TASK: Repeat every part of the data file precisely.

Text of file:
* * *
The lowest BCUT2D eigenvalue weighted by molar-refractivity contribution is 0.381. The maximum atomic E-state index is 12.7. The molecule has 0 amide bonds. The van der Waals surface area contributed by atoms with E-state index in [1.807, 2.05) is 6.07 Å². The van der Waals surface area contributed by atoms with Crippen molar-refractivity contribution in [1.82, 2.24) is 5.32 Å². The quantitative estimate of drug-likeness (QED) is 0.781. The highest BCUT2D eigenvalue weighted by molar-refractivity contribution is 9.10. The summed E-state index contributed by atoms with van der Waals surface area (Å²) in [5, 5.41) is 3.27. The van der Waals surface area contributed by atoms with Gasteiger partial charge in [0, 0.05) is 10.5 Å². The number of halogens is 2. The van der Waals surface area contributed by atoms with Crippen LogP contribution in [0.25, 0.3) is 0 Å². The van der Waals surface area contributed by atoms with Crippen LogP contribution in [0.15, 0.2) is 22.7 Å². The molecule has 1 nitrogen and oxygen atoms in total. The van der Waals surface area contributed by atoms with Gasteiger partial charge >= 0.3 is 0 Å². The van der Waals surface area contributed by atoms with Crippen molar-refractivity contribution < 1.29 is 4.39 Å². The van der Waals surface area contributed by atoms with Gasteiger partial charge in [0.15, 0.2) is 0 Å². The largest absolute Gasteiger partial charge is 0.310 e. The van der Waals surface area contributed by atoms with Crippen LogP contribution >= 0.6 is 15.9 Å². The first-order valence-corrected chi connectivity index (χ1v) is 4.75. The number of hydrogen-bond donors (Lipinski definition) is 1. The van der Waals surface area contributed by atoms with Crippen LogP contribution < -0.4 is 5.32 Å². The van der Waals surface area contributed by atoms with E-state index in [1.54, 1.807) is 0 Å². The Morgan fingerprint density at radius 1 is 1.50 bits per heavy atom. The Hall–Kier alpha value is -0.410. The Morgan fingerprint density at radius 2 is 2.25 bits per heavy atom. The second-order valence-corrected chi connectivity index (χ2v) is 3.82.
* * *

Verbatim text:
The lowest BCUT2D eigenvalue weighted by molar-refractivity contribution is 0.381. The maximum atomic E-state index is 12.7. The molecule has 0 amide bonds. The van der Waals surface area contributed by atoms with E-state index in [1.807, 2.05) is 6.07 Å². The van der Waals surface area contributed by atoms with Crippen molar-refractivity contribution in [1.82, 2.24) is 5.32 Å². The quantitative estimate of drug-likeness (QED) is 0.781. The highest BCUT2D eigenvalue weighted by molar-refractivity contribution is 9.10. The summed E-state index contributed by atoms with van der Waals surface area (Å²) in [5, 5.41) is 3.27. The van der Waals surface area contributed by atoms with Gasteiger partial charge in [0, 0.05) is 10.5 Å². The number of halogens is 2. The van der Waals surface area contributed by atoms with Crippen LogP contribution in [0.25, 0.3) is 0 Å². The van der Waals surface area contributed by atoms with Crippen LogP contribution in [0.15, 0.2) is 22.7 Å². The molecule has 1 nitrogen and oxygen atoms in total. The van der Waals surface area contributed by atoms with Gasteiger partial charge >= 0.3 is 0 Å². The van der Waals surface area contributed by atoms with Crippen molar-refractivity contribution < 1.29 is 4.39 Å². The van der Waals surface area contributed by atoms with Gasteiger partial charge in [0.15, 0.2) is 0 Å². The largest absolute Gasteiger partial charge is 0.310 e. The van der Waals surface area contributed by atoms with Crippen LogP contribution >= 0.6 is 15.9 Å². The first-order valence-corrected chi connectivity index (χ1v) is 4.75. The number of hydrogen-bond donors (Lipinski definition) is 1. The van der Waals surface area contributed by atoms with Crippen LogP contribution < -0.4 is 5.32 Å². The van der Waals surface area contributed by atoms with E-state index in [1.54, 1.807) is 0 Å². The Morgan fingerprint density at radius 1 is 1.50 bits per heavy atom. The Hall–Kier alpha value is -0.410. The Morgan fingerprint density at radius 2 is 2.25 bits per heavy atom. The second-order valence-corrected chi connectivity index (χ2v) is 3.82.